Leo Tolstoy was a believer in the novel not as a source of entertainment, but as a tool for psychological education and reform.
It was, in his eyes, the supreme medium by which we can get to know others, especially those who might from the outside seem unappealling, and thereby expand our humanity and tolerance.
He was born in 1828 at Yasnaya Polyana, a huge family estate, a hundred miles south of Moscow. It was to be his home, on and off, for the rest of his life.
His parents died when he was young and he was brought up by relatives. He flopped at university. One lecturer described him as being “unable and unwilling to learn.”
Tolstoy at age 20, 1848
He spent a few years gambling and drinking and chasing gypsy women, before signing on as an artillery officer in the Crimean War.
He got married in his early thirties. His wife Sophia, who came from a sophisticated, high-cultured background, was only eighteen. They had thirteen children, nine of whom survived infancy.
Sophia and their daughter Alexandra
It was a difficult marriage; there were huge arguments about sex and bitterness on both sides. Leo grew a very long beard, became a fitness fanatic and spent most of his time in his study.
What he did there was to write several hugely successful books, among them, War and Peace, Anna Karenina and The Death of Ivan Ilych.
Tolstoy with his family
Tolstoy did not believe in the idea of art for art’s sake. He was deeply invested in the belief that good art should make us less moralistic and judgemental and should be a supplement to religion in terms of developing our reserves of kindness and morality. This crusading moralistic side of Tolstoy has often been ignored by modern critics – who don’t wish to dirty art with a mission – but it is in fact the most important side of Tolstoy, and none of his efforts can properly be appreciated without keeping it in mind.
Tolstoy’s first great novel was War and Peace, published in 1869, when he was 41. In it, we meet Natasha Rostov, a delightful, free-spirited, young woman.
At the start, she is engaged to Andrey, a kind and sincere man who loves her deeply but is also rather emotionally remote and avoidant. While Andrey is away travelling in Italy, Natasha meets a handsome cynical waster called Anatole and falls under his spell. He almost manages to seduce her and persuades her to run away with him, though her family manage to stop her at the last minute. Everyone is appalled and furious with Natasha. This sort of madness wrecks her own prospects and deeply shames her family.
By the world’s standards, Natasha has failed terribly. If we encountered a news clip about such a person we might rapidly come to the conclusion that she lies beyond the range of normal sympathy. She had so much; she thought only of herself, she got what she deserved.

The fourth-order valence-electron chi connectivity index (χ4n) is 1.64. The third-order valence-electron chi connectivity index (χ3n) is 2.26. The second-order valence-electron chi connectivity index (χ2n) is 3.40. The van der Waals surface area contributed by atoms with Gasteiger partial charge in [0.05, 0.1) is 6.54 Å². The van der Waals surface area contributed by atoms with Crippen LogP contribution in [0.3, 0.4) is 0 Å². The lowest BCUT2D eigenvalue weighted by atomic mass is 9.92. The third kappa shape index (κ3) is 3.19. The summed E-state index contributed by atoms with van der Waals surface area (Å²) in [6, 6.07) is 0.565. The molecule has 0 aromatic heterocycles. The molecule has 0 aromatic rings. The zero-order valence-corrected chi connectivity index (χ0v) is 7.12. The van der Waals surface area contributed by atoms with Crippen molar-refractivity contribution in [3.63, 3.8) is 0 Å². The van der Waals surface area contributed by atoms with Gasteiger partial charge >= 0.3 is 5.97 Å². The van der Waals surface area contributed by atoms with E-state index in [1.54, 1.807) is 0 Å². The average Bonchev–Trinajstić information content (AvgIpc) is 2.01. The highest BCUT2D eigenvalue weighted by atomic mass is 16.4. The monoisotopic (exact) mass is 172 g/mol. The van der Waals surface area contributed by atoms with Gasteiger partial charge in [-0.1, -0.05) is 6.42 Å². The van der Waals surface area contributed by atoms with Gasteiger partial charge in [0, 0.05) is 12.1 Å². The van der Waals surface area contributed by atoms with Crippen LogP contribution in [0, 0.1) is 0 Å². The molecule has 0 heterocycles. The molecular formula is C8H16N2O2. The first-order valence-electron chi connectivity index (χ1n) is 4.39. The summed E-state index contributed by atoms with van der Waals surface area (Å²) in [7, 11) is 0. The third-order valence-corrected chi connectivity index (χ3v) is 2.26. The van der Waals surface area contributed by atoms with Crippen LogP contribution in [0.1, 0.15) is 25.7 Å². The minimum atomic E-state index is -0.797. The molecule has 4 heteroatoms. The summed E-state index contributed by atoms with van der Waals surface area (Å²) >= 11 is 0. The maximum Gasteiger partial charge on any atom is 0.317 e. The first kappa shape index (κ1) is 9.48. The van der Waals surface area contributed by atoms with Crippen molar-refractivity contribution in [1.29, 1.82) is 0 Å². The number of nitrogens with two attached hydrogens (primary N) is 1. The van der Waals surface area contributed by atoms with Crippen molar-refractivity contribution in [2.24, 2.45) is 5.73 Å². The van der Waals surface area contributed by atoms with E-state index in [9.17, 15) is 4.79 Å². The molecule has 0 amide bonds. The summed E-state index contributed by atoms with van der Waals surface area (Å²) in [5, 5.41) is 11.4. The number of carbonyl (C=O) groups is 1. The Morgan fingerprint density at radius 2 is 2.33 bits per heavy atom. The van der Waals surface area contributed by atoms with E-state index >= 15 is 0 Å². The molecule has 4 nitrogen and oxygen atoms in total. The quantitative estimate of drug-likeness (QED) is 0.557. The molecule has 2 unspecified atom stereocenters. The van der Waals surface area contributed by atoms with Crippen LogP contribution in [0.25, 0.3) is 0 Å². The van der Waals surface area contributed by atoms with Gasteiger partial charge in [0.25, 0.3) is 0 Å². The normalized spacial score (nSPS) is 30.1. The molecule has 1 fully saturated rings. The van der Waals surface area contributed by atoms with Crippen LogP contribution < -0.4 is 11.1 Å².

And yet Tolstoy’s view is that if we grasp what things are like for Natasha inside her mind, we can’t and won’t withdraw our sympathy. She isn’t in truth self-indulgent, frivolous or totally lacking in devotion. She’s just a sexually inexperienced young woman who feels abandoned by her preoccupied boyfriend. She is someone who has a deeply impulsive and warm nature and is easily carried away by joy and happiness. She is also acutely worried about letting other people down, which is what leads her into trouble with the scheming and manipulative Anatole.
Tolstoy keeps us on Natasha’s side and by doing so, he is getting us to rehearse a move he believes is fundamental to an ethical life: if we more accurately saw the inner lives of others, they couldn’t appear to us in the normal cold and one-dimensional was – and we would treat them with the kindness which they truly need and deserve. No one should be outside the circle of sympathy and forgiveness.
For Tolstoy, a particular task of the novel is to help us to understand the so-called ‘dislikeable’ characters. One of the most initially repellant characters in his fiction is the husband of Anna Karenina, the heroine of his great novel of the same name, the pompous and stiff Karenin. The novel, a tragedy, tells the story of the beautiful, clever, lively and very generous hearted married Anna, whose life falls apart when she falls in love with Vronsky – a splendid young cavalry officer.
Anna’s husband – Count Alexei Alexandrovich Karenin – is a fussy, status conscious, mannered high-ranking government official, who is often callous towards Anna and is unable to answer any of her emotional yearnings. As Anna’s affair with Vronsky develops, her husband’s main worry is that it might lead to social gossip which could undermine his public standing. He appears to have no feelings at all about the marriage itself. He comes across as simply cold and brutish.
But then Anna gives birth to her lover’s child, she is ill, and – in a highly touching scene – Karenin is deeply moved, weeps for the infant, for the mother, and forgives Anna:
‘No, you can’t forgive me!’ [says Anna]. And yet he suddenly felt a blissful spiritual condition that gave him all at once a new happiness he had never known: a glad feeling of love and forgiveness for his enemies filled his heart. He knelt down, and laying his head in the curve of Anna’s arm; he sobbed like a little child.’
The hitherto cold Karenin falls in love with Anna’s baby: